And when I got to the hospital, Jeff was in the intensive care unit when I saw him. And Dr. Jacobson told me what he had found and then I took over from there.
Q Now, tell us about Jeff MacDonald's appearance, what injuries you observed, what his demeanor was, vital signs were.
A When I first came into the intensive care unit, he was in the glass cubicle and I could see him from the door. And he was remarkably pale. And he was kind of dirty appearing. He had on pajama bottoms. He was very upset. He had a bruise on his forehead. He had a superficial stab wound of the left upper arm. He had a stab wound down to the rectus fascia in the left upper abdomen. And he had a stab wound in his right anterior chest.
His vital signs were normal.
And the most remarkable thing to me about him was that he was so upset, that he was a friend of mine, ostensibly a friend, and he was in what appeared to me the most incredible circumstance for someone who I considered a colleague. I was also upset to be there with him. I was very concerned about him. He was tearful. He was continually asking me where his family was. At one moment talking about one thing and at the next moment talking about something else. But always very agitated.
Q What things was he talking about?
A How could they do this to him. How could this have happened. What was this world coming to. Just expository statements, frequently questioning, asking me to stay with him. He wanted me to call his mom, to call his in-laws. He made me promise to stay with him, to be with him when he told them what had happened. He wanted to know what had happened. He was -- One minute he would say that he wanted me to be with him when he told them what had happened and yet he would ask me what had happened. He would continually ask where was his wife. Where were the kids. Were they dead. Why weren't they here. Why wasn't I with them. He wanted me to be there, yet he wanted me to go out and see what was going on.
Q Now, you say he was -- his body was rather dirty. Can you be more specific? In what way was it dirty? Did he have some blood on his body? Or, was it something more than that?
A No, I really did not -- Or, I do not, at this time, recall and I did not, I'm sure, see at that time blood on his body. It wasn't -- It just had kind of a dirty appearance. I think if I recall his fingernails had some dirt under them, but it wasn't -- You know, he just didn't look clean and wholesome and fresh looking.
Q Now, besides observing the injuries that you specified, did you conduct any tests on him? I mean, did you make any observations, for example, his neurological functions?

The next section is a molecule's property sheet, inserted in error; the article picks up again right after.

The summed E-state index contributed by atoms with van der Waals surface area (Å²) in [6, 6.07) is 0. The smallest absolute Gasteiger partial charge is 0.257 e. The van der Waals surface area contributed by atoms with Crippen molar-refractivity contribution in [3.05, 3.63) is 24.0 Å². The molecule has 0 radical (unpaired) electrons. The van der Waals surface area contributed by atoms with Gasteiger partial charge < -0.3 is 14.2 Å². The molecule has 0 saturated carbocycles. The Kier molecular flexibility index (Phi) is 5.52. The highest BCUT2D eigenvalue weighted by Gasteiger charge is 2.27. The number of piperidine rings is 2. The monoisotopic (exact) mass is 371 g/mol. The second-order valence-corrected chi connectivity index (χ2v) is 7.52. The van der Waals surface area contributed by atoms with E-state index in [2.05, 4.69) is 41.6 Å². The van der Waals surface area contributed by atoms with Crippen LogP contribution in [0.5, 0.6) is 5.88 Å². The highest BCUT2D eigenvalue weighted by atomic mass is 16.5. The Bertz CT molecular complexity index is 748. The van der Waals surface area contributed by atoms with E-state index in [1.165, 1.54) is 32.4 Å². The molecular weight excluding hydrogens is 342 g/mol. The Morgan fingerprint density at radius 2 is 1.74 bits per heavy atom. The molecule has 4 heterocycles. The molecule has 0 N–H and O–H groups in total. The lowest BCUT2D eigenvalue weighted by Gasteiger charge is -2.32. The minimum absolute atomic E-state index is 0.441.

A I went over him pretty thoroughly.
Q His reflexes?
A I especially went over his reflexes. I did a neurological examination because I did something that I don't think that I could really support medically in that he was very upset and I was very concerned for him and, because he was kind of hysterical I thought, I wanted him to be sedated. And generally when a person has had a head injury, which I felt that he had, and --
Q Not a serious head injury, I take it.
A I thought so because he had a bruise and he said that there had been times when he had lost consciousness. And this would indicate medically that he had sustained a concussion. It's only by history, obviously. You can't make the diagnosis any other way. But I wanted to give him sedation. I wanted to give him a narcotic to relax him and I wanted to give him a barbiturate to help him to sleep.
You generally withhold those drugs from patients who have that type of injury. And I did go over him very thoroughly. And I was sure that he had no localizing neurological sign. I'm sure that he had no other head injury because I went over his scalp and his hair. And I did give him those drugs. I gave him a fair amount of them.
Q All right. You mentioned a wound in his upper left abdomen. Is that correct?
A Yes, sir.
Q And you used a medical term in defining the wound. Was that a serious injury? Or, was it more or less a superficial injury?
A It could have been serious, but this was a medical judgment. Generally, when a patient has a stab wound of the abdomen it is very common that an exploratory operation or laparotomy will be performed just because a patient has a stab wound. But this stab wound was kind of gaping. It was open. And you could see down to the bottom of it. You could see -- Every muscle in the body has a covering called a fascia and you could see the fascia of the muscle there.
Q So, it went through the skin, through the fascia and no farther?
A Right. As far as we could tell. And it was obvious, you know, from his further course that this was a good judgment.
Q Did it require suturing?
Q You referred to a wound in his chest area.
A Right. In the right --
Q Would you describe that as an incision?
A It was a cut in the skin and the soft tissue and it apparently had penetrated the chest because on chest x-ray he had a partial collapse of his lung with air entering the pleural cavity. He had a problem called pneumothorax.